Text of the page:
The purpose of this article is to compare and contrast China's approaches to regional industrial development in the Maoist and post-Mao periods. By focusing on patterns of investment and regional shares of gross value of industrial output (GVIO), this article will argue that China's regional industrialization strategy has changed to one of uneven regional growth in the post-Mao period from the Maoist emphasis on eradicating regional industrial disparities through interior–orientated investments. In short, the post-Mao Chinese leadership has not only relaxed its Incantation of the Golden Hoop, or strait-jacket on the coastal region but has come to rely on the coastal region to provide the “engine of growth” for China's economic development.
For the sake of simplicity, I will call the development strategy of the 1953–78 period the “Maoist development strategy.” Though it varied in degrees in different sub-periods, the Maoist strategy dominated China's industrialization efforts until it gradually faded out in the late 1970s. It relied on heavily redistributive measures in an attempt to equalize regional economic development, emphasized- Extensive rather than intensive modes of economic growth, and allowed no foreign direct investment in China.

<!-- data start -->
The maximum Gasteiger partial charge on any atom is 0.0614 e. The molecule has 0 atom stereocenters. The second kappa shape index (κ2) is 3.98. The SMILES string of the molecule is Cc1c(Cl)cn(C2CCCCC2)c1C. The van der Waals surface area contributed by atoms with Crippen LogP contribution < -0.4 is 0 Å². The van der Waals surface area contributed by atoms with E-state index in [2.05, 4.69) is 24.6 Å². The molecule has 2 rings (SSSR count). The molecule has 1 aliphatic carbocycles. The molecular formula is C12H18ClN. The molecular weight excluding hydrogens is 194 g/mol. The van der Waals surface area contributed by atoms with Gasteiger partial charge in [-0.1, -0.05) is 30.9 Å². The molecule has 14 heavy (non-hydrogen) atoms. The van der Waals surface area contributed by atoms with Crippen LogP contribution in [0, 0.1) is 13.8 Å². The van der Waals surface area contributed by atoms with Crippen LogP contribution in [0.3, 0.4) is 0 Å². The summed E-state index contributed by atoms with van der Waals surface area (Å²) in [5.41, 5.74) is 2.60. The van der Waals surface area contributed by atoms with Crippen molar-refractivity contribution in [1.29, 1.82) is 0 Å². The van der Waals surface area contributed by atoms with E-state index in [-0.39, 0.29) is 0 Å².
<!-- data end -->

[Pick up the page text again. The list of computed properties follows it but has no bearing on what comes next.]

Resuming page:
In contrast, the post-Mao Chinese leadership has gradually, but decidedly, reversed the Maoist model and come to adopt a new development strategy. This new strategy, which, for lack of a better term, I shall call the “uneven development strategy,” represents another attempt to bring China out of economic backwardness. Focusing on economic results, the new strategy emphasizes regional comparative advantage, accepts regional disparities as inevitable, encourages foreign investment and international interaction, and seeks to foster technological innovation.